After that round of auditions, we were starting to become disillusioned, and (if I’m going to be completely honest) even a bit jaded.  We tried a new tactic, which was to actually pay money and place an ad in the Musicians Wanted section of the main weekly alternative paper in town, which provided us with a distinctly higher caliber of applicants.  The next person we auditioned was amazing.  He had just moved to Portland, he was a great player, and he had a great personality as well.  We felt like the four of us gelled as musicians, and we sounded like a real band for the first time.   After we had played through our list of songs, we sat around and chatted about Life In General, and about Music, and about Other Stuff too.  Before we knew it, another hour had passed.  Then, the subject of Money came up, and the atmosphere in the room completely changed.  He turned quiet and weird and defensive, and blurted out something about how he needed to be compensated for this and that if he was going to be in the band, and that he was used to making so much money in his other bands back in Colorado or wherever, and that if we couldn’t guarantee that much, he’d have to look elsewhere.  We had no delusions of grandeur, and we made it clear to everyone potentially involved that this was a brand new band, and we might never make money, but we believed in what we were doing, and we expected all of the members to feel the same way.  He made an awkward getaway, and the three of us were left scratching our heads.  Years later, he became a well-respected drummer around town, but I daresay that most people will remember him for being robbed and assaulted in the middle of the night while riding his bike, then being run over by TWO different cars driven by drunks who were friends caravanning home after a night of partying.  Both of them fled the scene.  Drummer did not survive, and the one driver that was convicted was sentenced to an insultingly small fine, a few days in jail, and a short time in a drug treatment program.  In a strange twist of musical fate, I was invited to play cello and accordion on a song that was written by a friend of mine a few months ago as a tribute to him.  The song has recently been released, and I just saw an update on SocialNetwork that said it will be played on a local music ‘spotlight’ show tonight.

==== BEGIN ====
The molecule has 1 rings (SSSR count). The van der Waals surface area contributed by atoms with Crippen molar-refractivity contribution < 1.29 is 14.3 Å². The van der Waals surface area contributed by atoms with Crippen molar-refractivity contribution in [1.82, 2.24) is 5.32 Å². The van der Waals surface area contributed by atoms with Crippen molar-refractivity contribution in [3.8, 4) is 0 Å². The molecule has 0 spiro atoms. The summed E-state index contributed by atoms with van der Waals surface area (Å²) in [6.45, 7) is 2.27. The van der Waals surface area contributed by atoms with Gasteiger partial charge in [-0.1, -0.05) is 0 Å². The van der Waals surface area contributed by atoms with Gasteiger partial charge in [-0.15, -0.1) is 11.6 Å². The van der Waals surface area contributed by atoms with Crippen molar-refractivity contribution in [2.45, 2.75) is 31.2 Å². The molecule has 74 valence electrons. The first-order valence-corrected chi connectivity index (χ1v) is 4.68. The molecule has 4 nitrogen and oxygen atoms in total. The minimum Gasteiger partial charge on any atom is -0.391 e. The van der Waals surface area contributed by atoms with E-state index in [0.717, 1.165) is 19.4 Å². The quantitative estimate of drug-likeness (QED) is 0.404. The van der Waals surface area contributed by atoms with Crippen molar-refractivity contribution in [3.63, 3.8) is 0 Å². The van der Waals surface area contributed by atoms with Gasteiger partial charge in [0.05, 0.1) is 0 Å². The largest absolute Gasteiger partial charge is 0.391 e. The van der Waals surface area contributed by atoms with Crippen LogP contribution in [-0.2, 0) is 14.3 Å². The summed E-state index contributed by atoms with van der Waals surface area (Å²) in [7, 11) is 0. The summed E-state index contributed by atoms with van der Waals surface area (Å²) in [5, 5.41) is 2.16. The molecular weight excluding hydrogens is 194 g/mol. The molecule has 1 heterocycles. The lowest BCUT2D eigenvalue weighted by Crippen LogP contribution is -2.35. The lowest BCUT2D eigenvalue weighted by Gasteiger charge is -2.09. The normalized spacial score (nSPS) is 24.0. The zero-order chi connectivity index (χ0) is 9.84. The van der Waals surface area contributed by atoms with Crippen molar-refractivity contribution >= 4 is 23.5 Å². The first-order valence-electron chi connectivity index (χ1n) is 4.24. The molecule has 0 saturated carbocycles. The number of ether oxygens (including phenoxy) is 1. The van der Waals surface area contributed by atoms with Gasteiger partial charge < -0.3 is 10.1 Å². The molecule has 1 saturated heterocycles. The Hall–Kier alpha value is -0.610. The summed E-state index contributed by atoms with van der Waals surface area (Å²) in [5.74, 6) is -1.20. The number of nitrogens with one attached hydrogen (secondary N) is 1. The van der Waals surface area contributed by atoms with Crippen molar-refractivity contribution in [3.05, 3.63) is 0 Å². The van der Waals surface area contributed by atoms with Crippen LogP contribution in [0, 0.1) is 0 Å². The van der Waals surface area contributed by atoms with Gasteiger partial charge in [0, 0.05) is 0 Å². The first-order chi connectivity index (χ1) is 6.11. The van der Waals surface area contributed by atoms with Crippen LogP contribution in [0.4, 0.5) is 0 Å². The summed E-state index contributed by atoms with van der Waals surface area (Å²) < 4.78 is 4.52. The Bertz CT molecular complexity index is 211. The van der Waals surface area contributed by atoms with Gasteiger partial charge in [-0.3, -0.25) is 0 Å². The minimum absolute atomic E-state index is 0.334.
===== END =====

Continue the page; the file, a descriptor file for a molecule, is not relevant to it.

The final guy we met had also just moved to Portland from Yakima, which is where I grew up too.  He asked lots of pertinent questions about the songs, and played very tastefully and dynamically.  He even commented on Bird’s blue guitar, which he said matched his blue drum set, and meant that he was ‘in.’  He was our guy, and we all knew it.  The lineup was complete.

The four of us played together for the next few years, until the electric version of the Bird band split up and morphed into an acoustic lineup that didn’t involve the three of us.  But we’re all still friends, and Bassist and Drummer are still out and about.  They even play together in a new incarnation of a really great band that’s been around for a while.  Drummer was lucky enough to tour with the Canadian band The Paperboys, which was a tremendous opportunity, not least of which because they were his favorite band.

We tried out a keyboard player for a month or two, but he could never make time to rehearse with us or learn the songs, and he was going to Australia, and he always wanted to come to my place and videotape my hands when I played the parts, so that he could learn them exactly.  He always seemed to have a reason why he didn’t know the songs.  To be fair to him, he was a genuinely nice guy, and he even came to watch a couple of our early shows, but it didn’t quite work to have him in the band.

This is what the audition process is like, ladies and gentlemen.  It’s challenging, and grueling, and fun, and interesting, and frustrating, but ultimately rewarding, and it’s a necessary part of the musical life.  The good news is that I’m not just starting out anymore, and I know a bunch of people, and I have lots more experience under my metaphorical belt, and I have a MOSTLY good reputation, but it’s still going to be a tough process.  Who knows; I may even end up being the drummer in this new band.  For now, the biggest news is that the two of us submitted a song to the annual compilation of up-and-coming Portland bands, and we’ll find out this spring if we make the cut or not.  IrishBand submitted a song too, and both songs are very unusual in the overall Portland ‘scene’, which I believe will help our chances immensely.

Naturally, I’ll keep you posted.